Interview with Glyn Lloyd-Jones

Captivating electronics: an interview with Glyn Lloyd-Jones

Date: November 11 2008

Glyn, how did you initially start in electronic music, can you sketch a bit of you background as well?
Well, I’ve always been interested in music generally and started taking piano lessons at around 10 years, although I wasn’t particularly enthusiastic about them at that time. I also studied the double bass at school and played the bass guitar in a few bands during my time at school, none of which played music in any way related to electronic music I was to become interested in later. I think I first became aware of electronic music when a music teacher at school played Wendy Carlos'”Switched On Bach”. I remember being impressed by the quality of the sounds, they were so clear and pure that you could almost hear them bouncing off the walls, giving a whole new dimension to the music that I found fascinating. Later on when I heard Rick Wakeman’s “Journey to the Center of the Earth” and “The Myths and Legends of King Arthur…” albums I became even more interested in synthesizers and electronic music. But not exactly that kind of music, I had a vision of a music that was more electronic and much less with its roots in rock music; a music that wasn’t necessarily underpinned by rock drumming.
The desire to make this music that I could imagine but hadn’t yet heard became the driving force to create my own. Only much later I found out about Tangerine Dream, and that they were doing pretty much the kind of music that I had in mind. If I had known about them earlier I probably wouldn’t have been inspired to start producing music myself at all. I must have been around 14 years old at the time and I didn’t have any money to buy electronic gear but there were loads of magazines with do-it-yourself projects for all kinds of stuff and so I started experimenting by building circuits; oscillators, filters, effects units and things like that. I borrowed two tape recorders from friends and tried building up soundscapes by bouncing between them. The results were bizarre to say the least! But slowly I gained experience both on the electronics side and on the musical side and by the time I was 18 I had built a complete modular analogue synthesizer, a polyphonic ‘string’ synthesizer (it didn’t really sound anything like strings but no commercial string synth did either), an 8-note analogue sequencer and a few effects units.
With this gear and a Tascam Portastudio – basically a 4-track tape deck that recorded on cassette tapes at double speed with a built-in mixer – I realized what I consider to be my first ‘musical’ creation. By ‘musical’ I mean with recognizable melodies and rhythms and some crude sequencing – elements that had been largely lacking in my previous attempts. Nevertheless, looking back on it now I can say that the result was pretty horrible, both in terms of sound quality and musical content. That’s one tape (which was actually called “Mind Music”; BS) I won’t be re-mastering for release! So basically in parallel I developed both a love for electronic music on one side and an interest and understanding of electronics on the other. In the end I chose to pursue electronics as a career and the electronic music as a hobby.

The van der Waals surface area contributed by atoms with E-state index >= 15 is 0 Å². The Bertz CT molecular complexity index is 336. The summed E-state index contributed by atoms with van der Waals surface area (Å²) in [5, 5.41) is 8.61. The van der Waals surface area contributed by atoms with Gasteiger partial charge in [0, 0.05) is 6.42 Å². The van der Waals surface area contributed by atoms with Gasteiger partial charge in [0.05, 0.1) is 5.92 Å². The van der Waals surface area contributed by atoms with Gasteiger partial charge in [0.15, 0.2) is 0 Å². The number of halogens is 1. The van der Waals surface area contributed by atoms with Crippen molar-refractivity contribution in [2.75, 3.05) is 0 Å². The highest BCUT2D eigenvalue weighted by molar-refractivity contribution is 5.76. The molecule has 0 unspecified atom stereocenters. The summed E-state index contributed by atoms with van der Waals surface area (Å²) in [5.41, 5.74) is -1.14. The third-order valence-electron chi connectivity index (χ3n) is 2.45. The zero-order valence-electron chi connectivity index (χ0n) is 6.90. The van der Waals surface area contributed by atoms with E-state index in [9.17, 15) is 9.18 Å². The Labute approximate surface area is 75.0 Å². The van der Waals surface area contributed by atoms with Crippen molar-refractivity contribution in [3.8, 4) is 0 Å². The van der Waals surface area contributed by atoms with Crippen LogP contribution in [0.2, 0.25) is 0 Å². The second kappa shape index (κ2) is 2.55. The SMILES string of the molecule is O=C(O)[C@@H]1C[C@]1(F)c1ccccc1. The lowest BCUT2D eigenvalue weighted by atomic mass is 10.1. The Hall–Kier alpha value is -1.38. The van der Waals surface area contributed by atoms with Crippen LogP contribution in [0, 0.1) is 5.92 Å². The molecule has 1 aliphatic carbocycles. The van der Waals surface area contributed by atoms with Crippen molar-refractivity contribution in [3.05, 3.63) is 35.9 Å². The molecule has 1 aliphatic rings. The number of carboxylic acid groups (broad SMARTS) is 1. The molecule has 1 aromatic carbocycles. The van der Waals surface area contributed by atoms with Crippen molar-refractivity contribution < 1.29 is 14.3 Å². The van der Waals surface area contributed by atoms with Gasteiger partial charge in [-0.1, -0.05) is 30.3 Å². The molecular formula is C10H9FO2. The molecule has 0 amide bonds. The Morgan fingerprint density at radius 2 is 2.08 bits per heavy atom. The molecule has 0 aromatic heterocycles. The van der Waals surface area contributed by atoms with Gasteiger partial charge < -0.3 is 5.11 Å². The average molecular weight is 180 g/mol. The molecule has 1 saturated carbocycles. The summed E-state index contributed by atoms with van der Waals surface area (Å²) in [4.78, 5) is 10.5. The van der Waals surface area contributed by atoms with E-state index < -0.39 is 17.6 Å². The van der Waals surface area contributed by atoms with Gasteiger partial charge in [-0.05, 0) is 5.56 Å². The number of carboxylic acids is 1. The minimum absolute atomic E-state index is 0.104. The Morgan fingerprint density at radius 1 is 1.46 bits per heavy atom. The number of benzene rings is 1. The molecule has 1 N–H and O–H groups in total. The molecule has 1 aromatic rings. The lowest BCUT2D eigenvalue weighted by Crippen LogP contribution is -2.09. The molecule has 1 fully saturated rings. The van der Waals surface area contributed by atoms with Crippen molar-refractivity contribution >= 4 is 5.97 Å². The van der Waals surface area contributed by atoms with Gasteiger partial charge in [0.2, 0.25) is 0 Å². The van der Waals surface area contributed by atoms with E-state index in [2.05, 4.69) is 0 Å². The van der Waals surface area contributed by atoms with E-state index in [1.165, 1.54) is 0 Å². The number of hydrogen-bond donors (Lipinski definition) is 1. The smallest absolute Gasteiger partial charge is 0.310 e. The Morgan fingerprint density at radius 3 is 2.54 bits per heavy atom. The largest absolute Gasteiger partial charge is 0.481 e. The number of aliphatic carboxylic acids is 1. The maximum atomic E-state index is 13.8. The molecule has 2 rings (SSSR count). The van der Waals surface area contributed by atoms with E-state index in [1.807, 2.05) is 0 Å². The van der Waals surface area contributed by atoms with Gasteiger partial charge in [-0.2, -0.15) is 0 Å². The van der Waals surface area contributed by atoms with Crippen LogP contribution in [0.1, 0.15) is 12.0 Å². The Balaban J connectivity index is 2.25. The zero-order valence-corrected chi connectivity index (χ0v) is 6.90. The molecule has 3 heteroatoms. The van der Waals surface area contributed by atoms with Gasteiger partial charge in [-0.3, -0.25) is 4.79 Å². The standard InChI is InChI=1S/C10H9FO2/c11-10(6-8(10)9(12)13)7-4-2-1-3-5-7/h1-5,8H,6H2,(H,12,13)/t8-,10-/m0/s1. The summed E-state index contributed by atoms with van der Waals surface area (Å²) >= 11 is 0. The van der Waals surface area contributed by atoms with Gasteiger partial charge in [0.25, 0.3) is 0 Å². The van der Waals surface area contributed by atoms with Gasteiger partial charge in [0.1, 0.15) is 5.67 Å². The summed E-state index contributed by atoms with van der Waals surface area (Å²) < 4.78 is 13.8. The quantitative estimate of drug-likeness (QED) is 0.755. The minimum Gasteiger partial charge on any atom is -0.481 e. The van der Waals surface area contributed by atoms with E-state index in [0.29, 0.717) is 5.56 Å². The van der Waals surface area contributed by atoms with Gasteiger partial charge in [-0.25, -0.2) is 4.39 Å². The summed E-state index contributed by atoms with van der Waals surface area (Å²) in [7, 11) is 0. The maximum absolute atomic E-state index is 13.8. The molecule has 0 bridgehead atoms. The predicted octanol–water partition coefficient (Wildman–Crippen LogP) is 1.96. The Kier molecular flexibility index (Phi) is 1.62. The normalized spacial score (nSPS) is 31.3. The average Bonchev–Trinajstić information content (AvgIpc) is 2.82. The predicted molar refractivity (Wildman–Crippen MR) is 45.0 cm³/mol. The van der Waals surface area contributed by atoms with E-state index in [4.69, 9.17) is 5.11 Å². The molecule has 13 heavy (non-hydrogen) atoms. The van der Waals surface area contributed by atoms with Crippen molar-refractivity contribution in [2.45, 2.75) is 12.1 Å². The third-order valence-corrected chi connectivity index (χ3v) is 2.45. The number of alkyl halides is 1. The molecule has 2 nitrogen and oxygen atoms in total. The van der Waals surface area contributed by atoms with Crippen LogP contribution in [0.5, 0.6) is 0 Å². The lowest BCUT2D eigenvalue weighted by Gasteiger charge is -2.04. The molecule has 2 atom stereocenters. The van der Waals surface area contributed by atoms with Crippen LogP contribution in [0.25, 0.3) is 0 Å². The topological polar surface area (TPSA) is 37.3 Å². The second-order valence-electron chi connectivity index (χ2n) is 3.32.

The studio around the “Icesteps” period

At the end of the ’80, you released two impressive albums on cassette, “Ri” and “Icesteps”. What’s the story behind these recordings. Would you be so kind to give an overview and description of your albums so far.
When I started “Ri” I had just got an Amstrad CPC128 computer – one of the first home computers with more than 64k or RAM. I designed and built a MIDI interface for it, wrote a simple pattern based sequencer software for it and started experimenting with more complicated sequencer based music than I had been able to do before. Initially I had just a Roland Juno 106, a Yamaha DX21 and a Roland TR909 drum machine. My plan was to use the same recording setup I had used for the previous album ‘Timelines’ – a Fostex 1/4″ 8-track tape recorder and mixer, but early on it became evident that I wasn’t getting the sound quality I wanted with this method as 8-tracks were very limiting and I needed to bounce down frequently to make space for more tracks.
At this point I changed strategy and decided to abandon the multi-track tape recorder in favor of using multiple instruments controlled by MIDI in real time recorded straight to a 2-track recorder. So I sold my Fostex gear and got a Tascam 1/2″ 2-track recorder, and increased my armour of synths with the Roland D50 synthesizer and the Roland MT-32 multi-timbre sound module. I used the Juno, the D50 and the DX21 for the main sounds with the MT-32 providing most of the sequencing and bass lines all run from Steinberg Pro-24 sequencer software on an Atari 1024 computer.

The result was a revelation for me, tape hiss was (almost) a thing of the past since everything was recorded “live” to the final stereo master tape. The setup did impose serious limitations on the arrangement of the music, as the non multi-timbral synths could only be used once at any time so for example if I wanted two D50 sounds at the same time I would have to choose to use one, and use the MT-32 to do a (fairly poor) imitation of the other one. I think also that the freedom to make the music as complex as I liked allowed more of my own musical character to show through than was possible on “Timelines”, which is a much more conventional sounding album. “Icesteps” followed on right after “Ri”, using pretty much the same setup.

“Icesteps” was very much inspired by the wonderful glassy sounds possible with the D50, sounds that sound quite cold and expansive unlike the traditional analogue sounds that are much warmer. I wanted to use this new sonic dimension to create a cold and bleak sounding album. You could say that “‘Icesteps” is a D50 inspired album, while “Ri”‘, although the D50 was used quite extensively throughout, was already composed before I got the D50 so wasn’t really conditioned by the sounds of the D50 in the same way.
Following “Icesteps”, I produced an album called “Ocean of Serenity”, which in addition to my previous setup featured an Ensoniq VFX synthesizer giving me a much greater sound palette to work with, and was pretty much a continuation of the previous albums in terms of style. This was my only album to be released on cd on the Surreal to Real label.